• Doctor
  • GP practice

The Thornton Practice

Overall: Outstanding

Thornton Medical Centre, Church Road, Thornton Cleveleys, Lancashire, FY5 2TZ (01253) 956282

Provided and run by:
The Thornton Practice

Latest inspection summary

On this page

Background to this inspection

Updated 7 December 2018

The Thornton Practice, Church Road, Thornton-Cleveleys, Lancashire FY5 2TZ is part of the NHS Fylde and Wyre Clinical Commissioning Group (CCG). The Thornton Practice is the registered provider. Services are provided under a general medical services (GMS) contract with NHS England. The practice building provides ground level access, which is suitable for people with mobility issues. More information about the practice is available on their website address:

There are 12,500 registered patients registered at the main practice and the branch surgery located approximately a mile away. The practice population includes a higher number (58%) of patients with a long-standing health condition, and a lower number (3%) of people unemployed, in comparison with the national average of 54% and 4% respectively. Information published by Public Health England rates the level of deprivation within the practice population group as seven on a scale of one to ten. Level one represents the highest levels of deprivation and level ten the lowest.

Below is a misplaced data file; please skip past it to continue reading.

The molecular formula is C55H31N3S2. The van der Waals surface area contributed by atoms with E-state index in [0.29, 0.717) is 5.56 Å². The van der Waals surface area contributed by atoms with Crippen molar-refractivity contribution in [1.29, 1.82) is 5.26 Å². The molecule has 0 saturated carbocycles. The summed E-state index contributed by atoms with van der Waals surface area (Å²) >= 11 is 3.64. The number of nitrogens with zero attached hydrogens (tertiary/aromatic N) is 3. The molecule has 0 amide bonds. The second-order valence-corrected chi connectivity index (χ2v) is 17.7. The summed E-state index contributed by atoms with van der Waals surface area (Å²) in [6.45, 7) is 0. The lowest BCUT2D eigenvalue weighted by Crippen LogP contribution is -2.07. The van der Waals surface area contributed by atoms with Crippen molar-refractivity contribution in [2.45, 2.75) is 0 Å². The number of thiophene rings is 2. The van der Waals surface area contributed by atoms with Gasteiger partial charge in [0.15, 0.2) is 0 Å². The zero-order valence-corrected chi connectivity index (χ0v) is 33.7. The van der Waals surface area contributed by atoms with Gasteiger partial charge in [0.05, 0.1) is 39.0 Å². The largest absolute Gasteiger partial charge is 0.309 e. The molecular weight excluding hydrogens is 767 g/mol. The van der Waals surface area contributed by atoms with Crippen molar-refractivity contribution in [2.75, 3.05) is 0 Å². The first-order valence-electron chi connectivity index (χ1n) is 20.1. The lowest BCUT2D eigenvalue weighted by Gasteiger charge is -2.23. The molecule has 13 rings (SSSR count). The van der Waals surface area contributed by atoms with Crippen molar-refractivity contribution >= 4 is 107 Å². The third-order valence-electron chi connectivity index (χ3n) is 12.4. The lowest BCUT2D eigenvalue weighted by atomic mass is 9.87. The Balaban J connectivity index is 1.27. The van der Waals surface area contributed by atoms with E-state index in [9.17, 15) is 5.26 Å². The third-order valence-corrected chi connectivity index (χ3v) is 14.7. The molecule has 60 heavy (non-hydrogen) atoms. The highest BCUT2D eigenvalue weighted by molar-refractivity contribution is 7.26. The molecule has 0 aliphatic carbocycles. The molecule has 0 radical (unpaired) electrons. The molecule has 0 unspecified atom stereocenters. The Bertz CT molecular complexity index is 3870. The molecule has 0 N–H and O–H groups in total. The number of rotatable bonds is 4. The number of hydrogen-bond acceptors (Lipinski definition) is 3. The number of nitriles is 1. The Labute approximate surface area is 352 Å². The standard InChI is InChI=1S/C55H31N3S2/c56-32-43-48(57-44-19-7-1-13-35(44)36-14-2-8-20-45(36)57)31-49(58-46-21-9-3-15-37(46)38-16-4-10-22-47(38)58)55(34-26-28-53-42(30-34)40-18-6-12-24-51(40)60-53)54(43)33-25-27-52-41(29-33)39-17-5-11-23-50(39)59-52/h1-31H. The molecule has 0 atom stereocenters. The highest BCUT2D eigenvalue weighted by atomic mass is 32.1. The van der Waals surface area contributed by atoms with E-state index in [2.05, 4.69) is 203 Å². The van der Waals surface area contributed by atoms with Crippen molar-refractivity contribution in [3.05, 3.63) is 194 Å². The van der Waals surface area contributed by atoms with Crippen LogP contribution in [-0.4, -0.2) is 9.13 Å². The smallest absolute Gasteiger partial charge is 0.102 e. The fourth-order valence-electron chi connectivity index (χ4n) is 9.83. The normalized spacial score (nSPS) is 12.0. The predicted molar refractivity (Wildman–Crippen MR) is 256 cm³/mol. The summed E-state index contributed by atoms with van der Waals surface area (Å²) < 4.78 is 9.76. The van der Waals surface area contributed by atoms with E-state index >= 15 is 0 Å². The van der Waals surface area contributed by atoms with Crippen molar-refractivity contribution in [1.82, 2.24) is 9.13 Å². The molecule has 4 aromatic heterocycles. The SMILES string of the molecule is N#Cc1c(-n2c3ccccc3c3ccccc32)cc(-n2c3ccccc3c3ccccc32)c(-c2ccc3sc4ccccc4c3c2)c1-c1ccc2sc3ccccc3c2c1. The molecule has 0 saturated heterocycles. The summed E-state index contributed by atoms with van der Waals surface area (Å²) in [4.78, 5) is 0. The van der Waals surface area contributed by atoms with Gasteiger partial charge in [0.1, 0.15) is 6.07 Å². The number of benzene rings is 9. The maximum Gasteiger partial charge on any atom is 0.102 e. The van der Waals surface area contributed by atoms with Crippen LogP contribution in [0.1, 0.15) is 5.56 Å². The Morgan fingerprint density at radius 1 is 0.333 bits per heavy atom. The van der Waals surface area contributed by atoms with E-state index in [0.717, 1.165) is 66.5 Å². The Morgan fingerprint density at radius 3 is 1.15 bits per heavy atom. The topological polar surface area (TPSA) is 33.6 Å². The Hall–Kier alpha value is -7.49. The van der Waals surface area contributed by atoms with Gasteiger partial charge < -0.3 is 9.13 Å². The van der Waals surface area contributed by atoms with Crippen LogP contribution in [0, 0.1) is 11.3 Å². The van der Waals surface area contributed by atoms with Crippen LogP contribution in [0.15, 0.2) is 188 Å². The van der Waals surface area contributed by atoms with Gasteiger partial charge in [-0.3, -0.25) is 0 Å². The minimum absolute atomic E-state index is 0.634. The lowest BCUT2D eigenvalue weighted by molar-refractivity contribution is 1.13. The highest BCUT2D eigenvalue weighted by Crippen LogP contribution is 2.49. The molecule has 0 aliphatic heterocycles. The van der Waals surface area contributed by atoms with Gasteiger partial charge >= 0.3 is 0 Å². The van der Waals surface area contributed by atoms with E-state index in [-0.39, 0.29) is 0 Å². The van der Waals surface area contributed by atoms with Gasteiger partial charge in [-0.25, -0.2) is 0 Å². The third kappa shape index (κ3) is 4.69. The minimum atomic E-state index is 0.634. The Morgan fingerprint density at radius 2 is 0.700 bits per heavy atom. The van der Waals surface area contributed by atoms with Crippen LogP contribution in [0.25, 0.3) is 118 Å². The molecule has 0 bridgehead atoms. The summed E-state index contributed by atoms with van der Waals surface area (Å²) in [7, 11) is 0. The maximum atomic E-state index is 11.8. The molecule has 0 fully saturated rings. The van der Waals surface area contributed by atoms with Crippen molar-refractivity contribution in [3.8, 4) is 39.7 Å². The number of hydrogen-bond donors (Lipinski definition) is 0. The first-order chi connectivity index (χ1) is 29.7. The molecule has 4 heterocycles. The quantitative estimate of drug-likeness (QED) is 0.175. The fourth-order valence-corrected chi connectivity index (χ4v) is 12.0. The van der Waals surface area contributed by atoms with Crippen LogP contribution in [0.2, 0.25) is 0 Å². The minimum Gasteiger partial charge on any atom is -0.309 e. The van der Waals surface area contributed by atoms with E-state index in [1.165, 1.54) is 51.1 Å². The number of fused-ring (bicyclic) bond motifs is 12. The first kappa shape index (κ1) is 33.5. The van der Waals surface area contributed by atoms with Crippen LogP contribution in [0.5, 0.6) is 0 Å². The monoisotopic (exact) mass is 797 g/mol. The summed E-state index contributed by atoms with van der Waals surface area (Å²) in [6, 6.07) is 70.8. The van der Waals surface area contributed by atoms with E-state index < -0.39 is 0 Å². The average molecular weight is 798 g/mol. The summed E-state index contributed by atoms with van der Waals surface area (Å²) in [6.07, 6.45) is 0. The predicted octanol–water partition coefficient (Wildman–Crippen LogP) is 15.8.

The practice has four GP partners and three salaried GPs, a GP trainee (currently training at the practice), two advanced nurse practitioners, a nurse manager, four practice nurses, two health care assistants (HCAs), a health advisor and a prescribing team. The clinical team is supported by two practice managers, a patient service manager and a team of patient advisors, receptionists and administration team. The practice reception is open between 8am to 6.30pm Monday to Friday. The practice provides online access that allows patients to order prescriptions and request and cancel an appointment.

The practice does not offer extended hours, patients are signposted to other commissioned services within the locality. Out of hours service is provided by Fylde Coast Medical Service.

The practice provides the following regulated activities: treatment of disease, disorder or injury, diagnostic and screening procedures, family planning and maternity and midwifery services.

Overall inspection


Updated 7 December 2018

We carried out an announced comprehensive inspection at The Thornton Practice on 25 October 2018 as part of our inspection programme. Our inspection team was led by a CQC inspector and included a GP specialist advisor.

At the last inspection in December 2014 we rated the practice as good overall.

Our judgement of the quality of care at this service is based on a combination of what we found when we inspected, information from our ongoing monitoring of data about services and information from the provider, patients, the public and other organisations.

We rated this practice as outstanding overall.

This means that:

  • Patients were protected from avoidable harm and abuse and that legal requirements were met.
  • Patients had good outcomes because they received effective care and treatment that met their needs.
  • Patients were supported, treated with dignity and respect and were involved as partners in their care.
  • People’s needs were met by the way in which services were organised and delivered.